Baby versions   Actually, this theorem is naturally the third of a trilogy of results. In the paper, I used the first two as stepping stones to get to the third.

The first is about a similar category of pairs $(F, v)$, where $F$ is now a functor from $\mathbf{Meas}^{op}$ to the category of mere vector spaces (not Banach spaces). The initial object is the pair $(\mathcal{S}, I)$, where $\mathcal{S}(X)$ is the vector space of simple functions on $X$.

The second is about a category of pairs $(F, v)$, where $F$ is a functor from $\mathbf{Meas}^{op}$ to the category of normed vector spaces. The initial object is the pair $(S^p, I)$, where $S^p(X)$ is the normed vector spaces of simple functions up to equality almost everywhere, with the $p$-norm.

So, informally:

• The universal vector space on a measure space consists of the simple functions.

• The universal normed vector space consists of the a.e. equivalence classes of simple functions.

• The universal Banach space consists of the a.e. equivalence classes of integrable functions.

Integration on an arbitrary measure space   The universal characterization of the functor $L^1$ gives a unique characterization of integration.

Just as for $[0, 1]$, this comes about by choosing a suitable object of $\mathcal{B}^1$ and applying the fact that $(L^1, I)$ is initial in $\mathcal{B}^1$. That “suitable object” is the constant functor $\mathbb{F}$ (the ground field) together with, for each measure space $X = (X, \mu_X)$, the total measure $\mu_X(X) \in \mathbb{F}$. The initiality of $(L^1, I)$ gives us a map $L^1(X) \to \mathbb{F}$ for each measure space $X$, and it won’t surprise you that it’s our old friend $\int_X$.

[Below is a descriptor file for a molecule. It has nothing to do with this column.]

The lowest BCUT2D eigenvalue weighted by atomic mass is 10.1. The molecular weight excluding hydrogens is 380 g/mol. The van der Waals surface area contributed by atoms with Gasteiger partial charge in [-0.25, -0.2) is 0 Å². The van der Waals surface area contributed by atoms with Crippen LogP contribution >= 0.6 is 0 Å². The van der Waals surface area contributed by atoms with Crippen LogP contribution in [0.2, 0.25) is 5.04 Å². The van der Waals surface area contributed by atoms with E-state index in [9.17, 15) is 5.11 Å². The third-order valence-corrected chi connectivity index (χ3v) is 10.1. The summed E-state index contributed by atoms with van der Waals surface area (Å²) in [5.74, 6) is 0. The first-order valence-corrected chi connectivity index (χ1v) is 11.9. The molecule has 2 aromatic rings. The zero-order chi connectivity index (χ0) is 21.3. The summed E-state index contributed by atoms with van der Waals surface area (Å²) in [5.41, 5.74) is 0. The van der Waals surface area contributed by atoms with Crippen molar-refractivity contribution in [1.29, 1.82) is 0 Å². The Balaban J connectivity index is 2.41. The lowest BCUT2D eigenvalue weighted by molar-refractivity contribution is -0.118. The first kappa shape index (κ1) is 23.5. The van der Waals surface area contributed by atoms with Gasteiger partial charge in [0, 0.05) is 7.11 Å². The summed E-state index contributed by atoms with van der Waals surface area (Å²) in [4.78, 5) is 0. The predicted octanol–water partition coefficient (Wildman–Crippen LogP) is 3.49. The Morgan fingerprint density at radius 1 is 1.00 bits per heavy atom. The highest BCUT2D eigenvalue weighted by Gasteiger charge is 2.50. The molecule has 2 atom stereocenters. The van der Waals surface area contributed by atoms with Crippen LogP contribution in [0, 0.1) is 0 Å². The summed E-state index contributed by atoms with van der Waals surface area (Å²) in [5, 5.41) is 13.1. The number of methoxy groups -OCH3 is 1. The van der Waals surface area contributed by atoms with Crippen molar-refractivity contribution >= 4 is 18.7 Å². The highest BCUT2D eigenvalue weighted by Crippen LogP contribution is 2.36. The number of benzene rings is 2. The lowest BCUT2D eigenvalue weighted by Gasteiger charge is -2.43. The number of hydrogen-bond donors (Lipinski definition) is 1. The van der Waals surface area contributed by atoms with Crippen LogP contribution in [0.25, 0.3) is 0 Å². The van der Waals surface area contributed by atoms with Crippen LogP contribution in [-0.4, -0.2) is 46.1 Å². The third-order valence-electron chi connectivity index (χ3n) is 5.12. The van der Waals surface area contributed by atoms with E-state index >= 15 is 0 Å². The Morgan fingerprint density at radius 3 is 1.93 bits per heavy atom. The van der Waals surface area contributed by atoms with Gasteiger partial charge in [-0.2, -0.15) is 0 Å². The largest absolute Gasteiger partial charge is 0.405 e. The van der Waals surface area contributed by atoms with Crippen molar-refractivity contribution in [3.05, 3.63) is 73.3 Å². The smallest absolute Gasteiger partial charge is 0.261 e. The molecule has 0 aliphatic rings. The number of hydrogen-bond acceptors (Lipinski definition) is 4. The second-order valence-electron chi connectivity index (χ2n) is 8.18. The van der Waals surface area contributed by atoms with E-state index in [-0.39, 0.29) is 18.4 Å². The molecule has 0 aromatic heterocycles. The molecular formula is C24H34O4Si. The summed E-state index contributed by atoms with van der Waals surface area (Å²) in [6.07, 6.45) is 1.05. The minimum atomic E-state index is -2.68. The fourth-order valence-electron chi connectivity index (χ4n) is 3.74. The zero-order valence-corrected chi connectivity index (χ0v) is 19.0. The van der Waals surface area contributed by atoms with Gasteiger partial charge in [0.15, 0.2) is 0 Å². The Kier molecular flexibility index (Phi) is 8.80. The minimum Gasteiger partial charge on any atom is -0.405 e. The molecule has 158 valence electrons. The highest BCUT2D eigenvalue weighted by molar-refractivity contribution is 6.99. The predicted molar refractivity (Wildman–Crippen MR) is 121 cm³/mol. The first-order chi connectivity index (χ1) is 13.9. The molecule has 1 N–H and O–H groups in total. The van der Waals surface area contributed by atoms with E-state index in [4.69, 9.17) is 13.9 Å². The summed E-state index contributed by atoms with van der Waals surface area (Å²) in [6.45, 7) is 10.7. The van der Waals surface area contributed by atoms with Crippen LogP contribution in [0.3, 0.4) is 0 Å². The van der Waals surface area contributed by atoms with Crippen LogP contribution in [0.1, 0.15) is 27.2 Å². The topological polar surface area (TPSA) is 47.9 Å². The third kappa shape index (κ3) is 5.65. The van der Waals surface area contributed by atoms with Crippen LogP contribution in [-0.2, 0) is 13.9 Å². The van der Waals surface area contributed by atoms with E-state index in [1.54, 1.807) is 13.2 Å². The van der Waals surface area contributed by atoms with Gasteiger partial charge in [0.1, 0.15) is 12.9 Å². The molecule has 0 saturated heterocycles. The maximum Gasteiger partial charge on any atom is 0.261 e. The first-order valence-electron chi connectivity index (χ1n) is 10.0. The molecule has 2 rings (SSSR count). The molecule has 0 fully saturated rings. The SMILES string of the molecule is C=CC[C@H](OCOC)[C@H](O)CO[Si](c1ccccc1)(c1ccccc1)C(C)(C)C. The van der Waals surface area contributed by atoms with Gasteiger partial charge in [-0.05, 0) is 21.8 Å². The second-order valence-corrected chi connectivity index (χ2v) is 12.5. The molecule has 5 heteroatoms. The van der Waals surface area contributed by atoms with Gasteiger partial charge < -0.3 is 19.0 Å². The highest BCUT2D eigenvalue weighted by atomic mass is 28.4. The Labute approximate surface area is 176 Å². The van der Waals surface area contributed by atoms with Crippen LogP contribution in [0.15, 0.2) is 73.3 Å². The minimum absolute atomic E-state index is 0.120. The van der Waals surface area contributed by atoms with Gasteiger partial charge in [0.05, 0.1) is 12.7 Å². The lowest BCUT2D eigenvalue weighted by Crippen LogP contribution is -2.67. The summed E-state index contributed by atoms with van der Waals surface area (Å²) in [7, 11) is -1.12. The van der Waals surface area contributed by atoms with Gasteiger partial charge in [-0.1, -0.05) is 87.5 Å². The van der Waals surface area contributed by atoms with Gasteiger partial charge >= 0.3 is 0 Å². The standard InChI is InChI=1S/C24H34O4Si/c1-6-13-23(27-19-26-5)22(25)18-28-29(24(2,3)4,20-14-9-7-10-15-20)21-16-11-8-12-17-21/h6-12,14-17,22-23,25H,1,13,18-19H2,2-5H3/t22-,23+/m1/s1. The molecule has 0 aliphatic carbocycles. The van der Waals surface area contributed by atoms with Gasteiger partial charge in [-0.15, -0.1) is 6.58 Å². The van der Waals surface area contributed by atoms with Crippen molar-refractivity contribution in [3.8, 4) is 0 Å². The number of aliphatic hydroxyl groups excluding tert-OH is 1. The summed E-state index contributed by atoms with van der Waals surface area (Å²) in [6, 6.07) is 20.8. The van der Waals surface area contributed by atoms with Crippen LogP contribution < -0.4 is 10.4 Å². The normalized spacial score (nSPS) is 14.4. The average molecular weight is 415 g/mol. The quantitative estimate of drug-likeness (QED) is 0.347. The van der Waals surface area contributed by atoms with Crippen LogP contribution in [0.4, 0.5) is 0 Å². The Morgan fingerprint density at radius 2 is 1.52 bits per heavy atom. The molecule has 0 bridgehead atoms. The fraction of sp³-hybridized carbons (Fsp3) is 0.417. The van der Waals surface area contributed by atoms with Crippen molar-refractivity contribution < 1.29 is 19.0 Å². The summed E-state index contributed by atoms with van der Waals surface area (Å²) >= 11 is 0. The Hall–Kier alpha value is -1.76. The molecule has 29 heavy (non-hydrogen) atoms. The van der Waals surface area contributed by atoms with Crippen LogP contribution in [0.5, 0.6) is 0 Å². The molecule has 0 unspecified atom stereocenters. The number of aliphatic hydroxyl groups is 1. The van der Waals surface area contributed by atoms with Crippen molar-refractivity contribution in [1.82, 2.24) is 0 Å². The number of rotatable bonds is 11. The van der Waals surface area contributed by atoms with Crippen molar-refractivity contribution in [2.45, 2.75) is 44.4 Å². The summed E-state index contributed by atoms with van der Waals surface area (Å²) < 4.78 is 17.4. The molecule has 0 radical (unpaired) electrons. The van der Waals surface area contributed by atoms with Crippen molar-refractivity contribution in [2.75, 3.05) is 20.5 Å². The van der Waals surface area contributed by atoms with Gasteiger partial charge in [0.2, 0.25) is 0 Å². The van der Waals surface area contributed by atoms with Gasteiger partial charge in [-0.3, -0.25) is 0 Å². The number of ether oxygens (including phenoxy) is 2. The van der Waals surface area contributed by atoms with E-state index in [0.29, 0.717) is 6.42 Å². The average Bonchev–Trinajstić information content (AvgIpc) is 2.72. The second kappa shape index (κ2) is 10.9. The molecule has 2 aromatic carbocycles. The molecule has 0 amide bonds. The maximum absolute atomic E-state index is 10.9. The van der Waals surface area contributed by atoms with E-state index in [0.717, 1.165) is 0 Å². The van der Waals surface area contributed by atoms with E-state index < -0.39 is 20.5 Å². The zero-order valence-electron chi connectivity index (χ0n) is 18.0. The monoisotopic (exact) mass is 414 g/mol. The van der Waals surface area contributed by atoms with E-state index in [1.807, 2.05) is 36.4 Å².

The action of functions on measures   Whenever you have a measure space $(X, \mu)$ and an integrable function $f$ on it, you get a new measure on $X$ that’s traditionally written as $f\,d\mu$ but which I prefer to write as $f\mu$. (It seems to me that the $d$s just make life messier.) It’s defined on measurable sets $A \subseteq X$ by

$(f \mu)(A) = \int_A f \, d\mu.$

This construction, too, can be derived from the universal property of $L^1$. This time I won’t say how! It’s not at all hard, but I’m running out of steam, so I’ll just refer you to Proposition 3.10 of the paper. And I’ll note that being able to integrate $f$ on arbitrary, “small”, regions of $X$ is as close as we can truthfully come to realizing $f \in L^p(X)$ as an actual function, given that in reality $f$ is only an equivalence class of functions.

Universal characterization of $L^2$   We all know that there’s something special about $p = 2$, and there’s a theorem that does a little bit to express that special nature. It says that $(L^2, I)$ is the initial object of a category of pairs $(F, v)$, where $F$ is now a functor from $\mathbf{Meas}^{op}$ to Hilbert spaces. And the axioms that these pairs are required to satisfy are slightly simpler and more intuitive than for general $p$.

What’s the point?   I’ve written about as much as I want to for one post, but I didn’t want to finish without mentioning this general question.

A certain kind of no-nonsense mathematician would find all these results very odd. What do they tell us that we didn’t already know? I did a lot of thinking about how to respond, and I gave five answers in the introduction (page 2). I think my favourite one is this:

Fourth, the second main theorem, characterizing the $L^p$ functors, provides a guide for the discovery of new theories of integration. A researcher seeking the right notion of integration in some new context (perhaps some new kind of function on a new kind of space) could follow the same template: decide what kind of spaces the integrable functions should form (perhaps not Banach spaces) and what kind of functoriality should hold, formulate a universal property analogous to the one used below, and find the functor satisfying it.

I leave you to discuss this in the comments!

Posted at November 11, 2020 10:50 PM UTC

TrackBack URL for this Entry:   https://golem.ph.utexas.edu/cgi-bin/MT-3.0/dxy-tb.fcgi/3266

### Re: The Categorical Origins of Lebesgue Integration, Revisited

Looks like a good read, Tom!

We had a small burst of functional analysis meets category theory earlier this year with talk of Smith spaces (aka Waelbrock dual spaces) forming $Ban^{op}$.